Identifying the exact number of dangerous or poisonous fish species is complex, as it depends on the criteria used for classification (such as toxicity levels, types of toxins, and the potential for harm to humans). However, there are several well-known categories of fish that pose risks due to their toxicity or potential for causing illness:

  1. Pufferfish (Tetraodontidae Family): These are perhaps the most famous poisonous fish, known for containing tetrodotoxin, a potent neurotoxin. The preparation of pufferfish as food (fugu in Japan) requires highly trained chefs due to the extreme risk of poisoning.

  2. Ciguatera Poisoning Fish: Many fish can cause ciguatera poisoning, a type of food poisoning caused by eating tropical reef fish that have accumulated toxins produced by certain marine algae. Common species associated with ciguatera include barracuda, grouper, moray eels, and snapper.

  3. Scombroid Poisoning Fish: This type of poisoning is due to the ingestion of improperly stored or spoiled fish like tuna, mackerel, and mahi-mahi. It's caused by high levels of histamine and other biogenic amines.

  4. Red Tide Poisoning (Shellfish): While not fish, it's worth mentioning that certain shellfish can accumulate toxins during algal blooms (red tides), leading to paralytic shellfish poisoning, neurotoxic shellfish poisoning, and other conditions.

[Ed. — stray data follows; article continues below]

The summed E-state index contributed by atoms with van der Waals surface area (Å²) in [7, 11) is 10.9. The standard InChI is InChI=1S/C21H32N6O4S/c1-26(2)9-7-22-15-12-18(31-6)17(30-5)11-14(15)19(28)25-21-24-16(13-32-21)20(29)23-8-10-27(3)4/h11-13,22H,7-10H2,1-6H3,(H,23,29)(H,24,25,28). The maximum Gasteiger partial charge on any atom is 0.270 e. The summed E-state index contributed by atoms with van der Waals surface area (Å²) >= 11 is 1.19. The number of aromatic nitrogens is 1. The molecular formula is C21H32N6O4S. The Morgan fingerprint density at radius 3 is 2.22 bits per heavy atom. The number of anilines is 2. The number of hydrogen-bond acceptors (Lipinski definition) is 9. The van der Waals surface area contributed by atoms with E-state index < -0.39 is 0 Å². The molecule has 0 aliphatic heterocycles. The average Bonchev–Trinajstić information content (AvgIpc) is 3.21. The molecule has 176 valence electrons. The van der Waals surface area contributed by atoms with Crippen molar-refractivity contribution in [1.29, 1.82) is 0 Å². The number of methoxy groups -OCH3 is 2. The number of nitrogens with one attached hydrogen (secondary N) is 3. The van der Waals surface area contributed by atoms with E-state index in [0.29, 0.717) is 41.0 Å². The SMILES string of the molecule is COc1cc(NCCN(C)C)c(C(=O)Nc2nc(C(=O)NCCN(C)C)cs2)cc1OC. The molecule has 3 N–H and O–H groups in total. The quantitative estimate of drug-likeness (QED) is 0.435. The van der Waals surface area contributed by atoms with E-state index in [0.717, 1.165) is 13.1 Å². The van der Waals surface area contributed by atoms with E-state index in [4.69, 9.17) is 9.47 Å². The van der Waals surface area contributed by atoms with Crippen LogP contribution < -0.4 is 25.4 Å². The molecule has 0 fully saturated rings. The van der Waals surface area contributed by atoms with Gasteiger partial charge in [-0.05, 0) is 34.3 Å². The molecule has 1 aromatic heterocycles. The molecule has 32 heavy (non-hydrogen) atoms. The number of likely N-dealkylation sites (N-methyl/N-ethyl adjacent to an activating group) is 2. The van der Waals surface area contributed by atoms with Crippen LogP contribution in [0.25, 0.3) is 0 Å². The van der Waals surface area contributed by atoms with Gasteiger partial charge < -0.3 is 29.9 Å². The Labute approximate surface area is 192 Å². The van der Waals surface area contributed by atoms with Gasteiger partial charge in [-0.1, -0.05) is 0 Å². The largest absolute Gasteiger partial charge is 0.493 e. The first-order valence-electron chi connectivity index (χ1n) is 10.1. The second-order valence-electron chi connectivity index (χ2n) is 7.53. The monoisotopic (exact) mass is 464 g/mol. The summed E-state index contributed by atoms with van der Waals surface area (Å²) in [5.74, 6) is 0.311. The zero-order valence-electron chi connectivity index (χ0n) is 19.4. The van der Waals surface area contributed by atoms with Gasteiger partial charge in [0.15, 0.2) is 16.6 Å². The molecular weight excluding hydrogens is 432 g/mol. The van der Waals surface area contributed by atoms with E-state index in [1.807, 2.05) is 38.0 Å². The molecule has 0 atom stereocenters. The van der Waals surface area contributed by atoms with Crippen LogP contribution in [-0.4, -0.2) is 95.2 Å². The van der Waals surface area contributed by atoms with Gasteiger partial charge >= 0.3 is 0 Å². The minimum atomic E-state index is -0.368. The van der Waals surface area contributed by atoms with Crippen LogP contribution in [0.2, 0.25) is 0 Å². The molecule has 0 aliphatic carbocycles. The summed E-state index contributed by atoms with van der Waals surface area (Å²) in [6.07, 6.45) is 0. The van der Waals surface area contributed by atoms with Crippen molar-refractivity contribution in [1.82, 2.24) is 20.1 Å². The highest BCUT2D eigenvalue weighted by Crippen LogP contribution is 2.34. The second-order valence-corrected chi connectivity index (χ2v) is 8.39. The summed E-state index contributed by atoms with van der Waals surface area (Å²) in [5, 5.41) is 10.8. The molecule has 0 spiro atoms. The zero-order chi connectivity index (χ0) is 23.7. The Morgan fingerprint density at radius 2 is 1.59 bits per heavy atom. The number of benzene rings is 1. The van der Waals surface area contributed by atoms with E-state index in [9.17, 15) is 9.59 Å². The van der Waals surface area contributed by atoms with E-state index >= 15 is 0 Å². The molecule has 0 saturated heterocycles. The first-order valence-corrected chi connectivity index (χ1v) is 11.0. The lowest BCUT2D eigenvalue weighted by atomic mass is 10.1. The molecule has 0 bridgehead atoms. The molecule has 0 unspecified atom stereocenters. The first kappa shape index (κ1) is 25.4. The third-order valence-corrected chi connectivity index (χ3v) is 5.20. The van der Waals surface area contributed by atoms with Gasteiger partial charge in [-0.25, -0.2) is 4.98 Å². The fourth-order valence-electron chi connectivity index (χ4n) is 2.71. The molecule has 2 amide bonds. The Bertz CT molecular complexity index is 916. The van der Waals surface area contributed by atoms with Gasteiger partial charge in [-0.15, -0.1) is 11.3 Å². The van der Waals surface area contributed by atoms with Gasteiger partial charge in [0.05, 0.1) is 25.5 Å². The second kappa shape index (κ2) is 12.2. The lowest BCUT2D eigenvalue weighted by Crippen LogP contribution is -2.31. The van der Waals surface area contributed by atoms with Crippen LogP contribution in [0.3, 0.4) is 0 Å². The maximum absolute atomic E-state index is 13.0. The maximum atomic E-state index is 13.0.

5. Other Species: There are other fish species that can be dangerous due to toxins. For example, some species of lionfish have venomous spines, and certain species of surgeonfish can cause ciguatera poisoning.

Given the wide range of species and the variations in how toxins can be accumulated or produced, it's challenging to provide an exact number. However, the number of species that are commonly recognized as posing a risk of serious poisoning to humans is relatively limited, likely numbering in the dozens. It's important to note that in many cases, the danger they pose can be mitigated through proper food handling and preparation techniques.